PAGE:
Utahns late Friday night got their first glimpse of a set of proposed maps that the Utah Legislature is slated to vote on next week in a special session to determine the boundaries of Utah’s political districts for the next decade.
The Republican-controlled Legislative Redistricting Committee released the maps around 10 p.m. Friday night, giving the public roughly three days — mostly over a weekend — to study the maps before the Utah Legislature convenes in a special session on Tuesday. A public hearing is set for Monday.
Legislators’ proposal for the most high-profile congressional map includes a new split down the east side of the Democratic stronghold of Utah’s capital, Salt Lake City. If lawmakers approve the proposed map, Salt Lake County will be split into four congressional districts.
The public can view and comment on the proposed congressional map — along with proposed state House and Senate districts and school district maps — on the Legislative Redistricting Committee’s website.
The proposed congressional map would also split the Salt Lake County areas of Sugar House, Millcreek, Murray and Holladay into four different congressional districts. Burgeoning democratic areas including Sandy and Draper would be grouped into the same congressional district as conservative strongholds including Provo and Orem.
The legislative map proposals do not mirror the maps proposed by a separate body, the Utah Independent Redistricting Commission, which presented its recommendations Monday after spending hundreds of hours traveling the state to take Utahns’ input and live streaming their map drawing on YouTube.
While presenting its maps to legislators, members of the independent commission sought to show lawmakers how their maps were drawn in a fair, data-based process that was insulated from political bias.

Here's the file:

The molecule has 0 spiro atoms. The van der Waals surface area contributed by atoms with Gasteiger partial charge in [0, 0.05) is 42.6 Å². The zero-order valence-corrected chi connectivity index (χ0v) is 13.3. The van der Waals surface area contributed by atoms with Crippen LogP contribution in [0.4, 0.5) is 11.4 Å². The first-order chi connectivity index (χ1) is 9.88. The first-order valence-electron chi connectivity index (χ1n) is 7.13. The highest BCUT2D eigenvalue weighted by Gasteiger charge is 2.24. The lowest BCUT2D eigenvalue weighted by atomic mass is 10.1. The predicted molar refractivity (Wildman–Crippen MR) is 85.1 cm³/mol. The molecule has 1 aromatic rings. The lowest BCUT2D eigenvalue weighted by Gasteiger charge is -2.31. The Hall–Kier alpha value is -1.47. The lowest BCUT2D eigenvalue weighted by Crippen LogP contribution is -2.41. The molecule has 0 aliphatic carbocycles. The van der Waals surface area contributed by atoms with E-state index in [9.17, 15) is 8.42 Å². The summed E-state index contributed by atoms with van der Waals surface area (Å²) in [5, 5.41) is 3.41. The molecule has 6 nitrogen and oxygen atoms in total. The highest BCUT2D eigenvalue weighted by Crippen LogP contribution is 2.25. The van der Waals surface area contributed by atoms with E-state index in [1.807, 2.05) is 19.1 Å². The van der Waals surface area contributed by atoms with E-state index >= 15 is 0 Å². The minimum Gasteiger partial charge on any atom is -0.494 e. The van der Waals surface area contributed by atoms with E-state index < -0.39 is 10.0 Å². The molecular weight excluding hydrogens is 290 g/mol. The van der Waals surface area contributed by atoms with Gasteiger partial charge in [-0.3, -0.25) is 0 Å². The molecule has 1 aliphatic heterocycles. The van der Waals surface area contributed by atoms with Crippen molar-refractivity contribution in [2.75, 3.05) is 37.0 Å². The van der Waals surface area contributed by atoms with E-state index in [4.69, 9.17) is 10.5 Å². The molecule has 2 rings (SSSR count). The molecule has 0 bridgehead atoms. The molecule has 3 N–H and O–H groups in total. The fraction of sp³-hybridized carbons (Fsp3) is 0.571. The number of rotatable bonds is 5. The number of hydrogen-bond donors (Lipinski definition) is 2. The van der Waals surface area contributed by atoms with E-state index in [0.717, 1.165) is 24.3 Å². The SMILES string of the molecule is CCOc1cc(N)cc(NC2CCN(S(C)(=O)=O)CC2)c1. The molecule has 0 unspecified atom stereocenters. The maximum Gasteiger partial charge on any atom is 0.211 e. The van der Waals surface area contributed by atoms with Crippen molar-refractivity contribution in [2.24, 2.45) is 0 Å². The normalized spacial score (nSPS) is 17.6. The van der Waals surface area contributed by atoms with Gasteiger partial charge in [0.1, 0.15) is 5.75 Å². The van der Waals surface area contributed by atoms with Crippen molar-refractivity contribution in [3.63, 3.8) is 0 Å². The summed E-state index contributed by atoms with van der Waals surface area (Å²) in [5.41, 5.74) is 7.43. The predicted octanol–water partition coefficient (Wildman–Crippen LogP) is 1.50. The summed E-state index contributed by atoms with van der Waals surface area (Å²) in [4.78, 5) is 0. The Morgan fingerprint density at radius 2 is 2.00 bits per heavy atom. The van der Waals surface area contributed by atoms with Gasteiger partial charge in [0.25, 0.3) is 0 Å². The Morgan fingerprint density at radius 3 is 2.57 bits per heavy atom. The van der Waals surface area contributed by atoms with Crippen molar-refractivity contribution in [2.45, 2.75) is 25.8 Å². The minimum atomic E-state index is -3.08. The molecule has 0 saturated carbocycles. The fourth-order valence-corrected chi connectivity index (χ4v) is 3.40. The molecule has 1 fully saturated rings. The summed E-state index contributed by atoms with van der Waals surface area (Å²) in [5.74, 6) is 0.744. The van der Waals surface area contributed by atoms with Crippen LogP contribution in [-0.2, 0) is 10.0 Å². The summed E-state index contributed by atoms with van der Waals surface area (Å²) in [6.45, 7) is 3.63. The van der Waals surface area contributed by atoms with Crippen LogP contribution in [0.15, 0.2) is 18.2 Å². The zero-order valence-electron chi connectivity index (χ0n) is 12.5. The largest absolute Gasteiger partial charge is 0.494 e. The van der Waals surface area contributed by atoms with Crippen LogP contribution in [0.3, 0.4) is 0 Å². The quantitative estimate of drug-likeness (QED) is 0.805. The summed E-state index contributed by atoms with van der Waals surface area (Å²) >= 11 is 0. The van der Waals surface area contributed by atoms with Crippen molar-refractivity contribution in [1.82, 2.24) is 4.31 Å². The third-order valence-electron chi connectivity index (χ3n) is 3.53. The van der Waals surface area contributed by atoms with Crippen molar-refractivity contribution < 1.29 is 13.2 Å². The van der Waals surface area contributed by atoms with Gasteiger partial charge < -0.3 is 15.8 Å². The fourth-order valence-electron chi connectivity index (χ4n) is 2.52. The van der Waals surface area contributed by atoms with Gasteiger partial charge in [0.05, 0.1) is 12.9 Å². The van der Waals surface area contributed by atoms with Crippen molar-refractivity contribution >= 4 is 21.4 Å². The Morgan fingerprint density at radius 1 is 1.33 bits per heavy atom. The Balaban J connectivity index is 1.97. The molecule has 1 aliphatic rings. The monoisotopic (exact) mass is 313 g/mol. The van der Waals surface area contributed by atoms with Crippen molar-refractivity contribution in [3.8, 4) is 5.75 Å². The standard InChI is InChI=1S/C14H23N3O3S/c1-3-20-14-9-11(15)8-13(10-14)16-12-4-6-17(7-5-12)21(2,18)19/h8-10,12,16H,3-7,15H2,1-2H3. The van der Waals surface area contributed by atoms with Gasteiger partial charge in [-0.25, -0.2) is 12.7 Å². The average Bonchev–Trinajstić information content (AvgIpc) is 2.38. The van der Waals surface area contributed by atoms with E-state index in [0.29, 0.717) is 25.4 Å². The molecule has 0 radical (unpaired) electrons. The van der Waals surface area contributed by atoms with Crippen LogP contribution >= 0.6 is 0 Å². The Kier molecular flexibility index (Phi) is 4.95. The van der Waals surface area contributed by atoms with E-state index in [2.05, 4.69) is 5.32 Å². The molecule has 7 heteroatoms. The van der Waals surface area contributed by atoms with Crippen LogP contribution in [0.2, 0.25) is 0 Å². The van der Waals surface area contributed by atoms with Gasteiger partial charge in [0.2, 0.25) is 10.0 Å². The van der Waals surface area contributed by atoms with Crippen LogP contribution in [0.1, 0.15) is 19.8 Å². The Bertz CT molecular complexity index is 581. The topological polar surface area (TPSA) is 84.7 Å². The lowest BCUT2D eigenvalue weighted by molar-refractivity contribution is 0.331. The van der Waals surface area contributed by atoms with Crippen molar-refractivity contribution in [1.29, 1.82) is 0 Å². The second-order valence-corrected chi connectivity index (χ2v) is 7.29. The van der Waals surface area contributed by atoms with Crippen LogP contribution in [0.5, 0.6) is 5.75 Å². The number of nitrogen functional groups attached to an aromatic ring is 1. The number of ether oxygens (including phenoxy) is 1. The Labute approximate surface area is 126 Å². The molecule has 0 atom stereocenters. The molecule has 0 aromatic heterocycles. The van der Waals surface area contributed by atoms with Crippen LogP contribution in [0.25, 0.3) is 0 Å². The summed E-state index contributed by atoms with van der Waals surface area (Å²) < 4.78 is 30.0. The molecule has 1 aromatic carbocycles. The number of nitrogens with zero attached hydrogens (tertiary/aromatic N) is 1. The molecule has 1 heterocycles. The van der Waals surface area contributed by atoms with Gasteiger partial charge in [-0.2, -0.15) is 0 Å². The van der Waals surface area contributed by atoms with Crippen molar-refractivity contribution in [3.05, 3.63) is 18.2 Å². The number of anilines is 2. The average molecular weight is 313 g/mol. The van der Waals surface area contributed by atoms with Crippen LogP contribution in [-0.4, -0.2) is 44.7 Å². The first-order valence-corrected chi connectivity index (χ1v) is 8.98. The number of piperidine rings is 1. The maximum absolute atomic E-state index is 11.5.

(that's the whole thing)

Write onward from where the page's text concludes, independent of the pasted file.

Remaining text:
But Sen. Scott Sandall, R-Tremonton, one of the Legislative Redistricting Committee’s chairmen, earlier this week questioned whether the commission was actually unbiased when it drew its maps. He asserted “no one is immune” to political bias whenever “we put a line on a map.”
“After listening to Utahns and touring the state, Rep. (Paul) Ray and I created maps that we believe incorporate the interests of all Utahns,” Sandall said in a prepared statement issued late Friday along with the maps. “The congressional map we propose has all four delegates representing both urban and rural parts of the state. Rural Utah is the reason there is food, water and energy in urban areas of the state. We are one Utah, and believe both urban and rural interests should be represented in Washington, D.C. by the entire federal delegation.”
Ray, R-Clearfield, the committee’s House chairman, said in a prepared statement the Legislature “has the constitutional responsibility to divide the state into electoral districts.”
“Sen. Sandall and I have worked tirelessly to come up with boundaries that best represent the diverse interests of the people we were elected to represent,” Ray said. “I am grateful for the feedback we received directly from the local communities and look forward to discussing our maps with the committee and full Legislature.”
Soon after the legislative map proposals were released, the first set of public comments to appear on the Legislative Redistricting Committee’s website expressed disappointment that lawmakers had not taken the independent commission’s recommendations.
“The voters asked for nonpartisan redistricting,” one of the first public commenters, Michael Witting, posted. “This is a blatant gerrymander with SL County divided between all four districts. Please use the IRC maps.”